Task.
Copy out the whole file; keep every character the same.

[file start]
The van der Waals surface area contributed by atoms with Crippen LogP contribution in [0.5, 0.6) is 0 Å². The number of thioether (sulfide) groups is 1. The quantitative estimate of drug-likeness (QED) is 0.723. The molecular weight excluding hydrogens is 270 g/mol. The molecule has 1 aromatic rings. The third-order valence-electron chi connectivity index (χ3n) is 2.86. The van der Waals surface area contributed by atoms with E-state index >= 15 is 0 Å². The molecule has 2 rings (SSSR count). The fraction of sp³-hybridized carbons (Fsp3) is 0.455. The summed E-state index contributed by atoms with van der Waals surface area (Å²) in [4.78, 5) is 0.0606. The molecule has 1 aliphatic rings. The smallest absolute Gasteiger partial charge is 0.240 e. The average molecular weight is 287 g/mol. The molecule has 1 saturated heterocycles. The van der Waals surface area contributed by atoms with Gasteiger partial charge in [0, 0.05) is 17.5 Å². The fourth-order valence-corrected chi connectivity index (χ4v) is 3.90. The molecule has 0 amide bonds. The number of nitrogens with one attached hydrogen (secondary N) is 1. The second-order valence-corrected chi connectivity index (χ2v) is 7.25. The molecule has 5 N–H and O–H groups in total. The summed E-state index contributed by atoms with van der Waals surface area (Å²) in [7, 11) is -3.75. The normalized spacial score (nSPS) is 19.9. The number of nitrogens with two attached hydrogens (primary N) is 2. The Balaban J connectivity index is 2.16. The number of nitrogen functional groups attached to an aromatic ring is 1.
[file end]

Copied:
The van der Waals surface area contributed by atoms with Crippen LogP contribution in [0.5, 0.6) is 0 Å². The number of thioether (sulfide) groups is 1. The quantitative estimate of drug-likeness (QED) is 0.723. The molecular weight excluding hydrogens is 270 g/mol. The molecule has 1 aromatic rings. The third-order valence-electron chi connectivity index (χ3n) is 2.86. The van der Waals surface area contributed by atoms with E-state index >= 15 is 0 Å². The molecule has 2 rings (SSSR count). The fraction of sp³-hybridized carbons (Fsp3) is 0.455. The summed E-state index contributed by atoms with van der Waals surface area (Å²) in [4.78, 5) is 0.0606. The molecule has 1 aliphatic rings. The smallest absolute Gasteiger partial charge is 0.240 e. The average molecular weight is 287 g/mol. The molecule has 1 saturated heterocycles. The van der Waals surface area contributed by atoms with Gasteiger partial charge in [0, 0.05) is 17.5 Å². The fourth-order valence-corrected chi connectivity index (χ4v) is 3.90. The molecule has 0 amide bonds. The number of nitrogens with one attached hydrogen (secondary N) is 1. The second-order valence-corrected chi connectivity index (χ2v) is 7.25. The molecule has 5 N–H and O–H groups in total. The summed E-state index contributed by atoms with van der Waals surface area (Å²) in [7, 11) is -3.75. The normalized spacial score (nSPS) is 19.9. The number of nitrogens with two attached hydrogens (primary N) is 2. The Balaban J connectivity index is 2.16. The number of nitrogen functional groups attached to an aromatic ring is 1.